SciGirls -Empowering girls and female teachers through astronomy in rural areas affected by conflict (2024)

In Ethiopia, only ~ 13% of scientists are women (UNESCO, 2019). Girls avoid choosing STEM mainly due to the lack of support, information, and role models. This becomes even more evident in remote and rural areas, where 80% of the Ethiopian population lives, and where girls face different challenges, pushing them often out of school. The SciGirls project aims to improve in the long-term gender gap in science, the current lack of girls in STEM, to empower secondary school girls and their female teachers through science, and to bring more education and STEM awareness in rural and remote areas affected by conflicts, by training the girls and teachers through astronomy and its multidisciplinarity and by making them advocates of STEM in their communities.
We organized in Dec 2022 a strong capacity-building training for 30 girls and female teachers from rural areas, covering different regions of Ethiopia, many affected by conflicts. We included different sessions about astronomy and its multidisciplinarity, space science, big data, stargazing, small experiments for teachers, and small research projects, where using astronomical data participants practised their technical skills and learned about scientific methodology. For some, we learned it was the first time they saw and used a computer. The last session discussed STEM for development, professional opportunities in STEM, and women and girls in science. Through the training, we managed to work on human capacity building, improve the communication skills of girls, empower girls as future leaders in their communities, understand better the scenario and challenges that girls and teachers are facing in their communities, and bring more awareness about professional careers in STEM. In the developed evaluation form, > 90% of participants expressed they filled empowered by SciGirls training, 100% expressed they became more inspired and motivated in STEM, and 100% expressed that they want to become advocates of STEM in their communities. After the training, we continued communicating with participants and started getting information about the activities that some of them organized in their communities.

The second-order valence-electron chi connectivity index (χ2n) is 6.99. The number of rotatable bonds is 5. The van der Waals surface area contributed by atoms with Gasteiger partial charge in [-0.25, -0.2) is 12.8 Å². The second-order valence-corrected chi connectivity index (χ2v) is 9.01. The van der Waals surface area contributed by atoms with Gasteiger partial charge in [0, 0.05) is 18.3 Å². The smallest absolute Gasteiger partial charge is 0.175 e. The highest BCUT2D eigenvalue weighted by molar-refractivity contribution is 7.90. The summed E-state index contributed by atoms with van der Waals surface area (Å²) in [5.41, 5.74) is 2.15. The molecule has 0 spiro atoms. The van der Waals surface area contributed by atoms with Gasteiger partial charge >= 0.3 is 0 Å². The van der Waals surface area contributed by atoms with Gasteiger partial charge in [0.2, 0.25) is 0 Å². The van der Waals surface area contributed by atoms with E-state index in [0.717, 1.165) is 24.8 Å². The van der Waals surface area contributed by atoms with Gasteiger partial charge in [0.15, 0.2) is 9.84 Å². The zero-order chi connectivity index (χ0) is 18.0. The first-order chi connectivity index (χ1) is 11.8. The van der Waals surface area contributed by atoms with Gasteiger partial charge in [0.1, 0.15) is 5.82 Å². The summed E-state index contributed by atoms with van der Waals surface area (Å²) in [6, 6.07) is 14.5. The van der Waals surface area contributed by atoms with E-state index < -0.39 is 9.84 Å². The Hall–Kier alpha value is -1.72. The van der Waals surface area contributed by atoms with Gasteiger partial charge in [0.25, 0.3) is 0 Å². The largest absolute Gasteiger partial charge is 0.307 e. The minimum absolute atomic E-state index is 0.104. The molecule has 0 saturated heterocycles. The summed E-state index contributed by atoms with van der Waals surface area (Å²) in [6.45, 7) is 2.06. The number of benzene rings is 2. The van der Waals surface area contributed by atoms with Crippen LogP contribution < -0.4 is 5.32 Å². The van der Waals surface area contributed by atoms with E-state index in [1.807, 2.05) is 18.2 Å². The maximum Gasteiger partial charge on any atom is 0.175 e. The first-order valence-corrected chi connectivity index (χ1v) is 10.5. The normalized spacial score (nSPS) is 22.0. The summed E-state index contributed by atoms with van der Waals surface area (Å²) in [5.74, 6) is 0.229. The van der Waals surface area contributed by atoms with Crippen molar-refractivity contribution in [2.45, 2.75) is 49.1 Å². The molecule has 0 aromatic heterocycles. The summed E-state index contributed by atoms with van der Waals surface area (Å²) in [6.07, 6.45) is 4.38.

The SciGirls training and interaction with girls and teachers was an eye-opening experience and although we were aware of all the difficulties that are there in rural areas, we realized that the needs are even larger than we thought. With the valuable gained experience, we want to continue by: a) extending our activities and training to the girls and teachers from other remote and rural areas that in the last few years have been affected by conflicts, and b) doing the follow-up of the STEM activities carried out by already trained girls and teachers in their communities, promoting education and STEM among all girls and boys, and offer our support in the activities to be carried out. In the 2nd and/or 3rd year, we would like to extend the project to the neighboring countries affected currently by conflicts.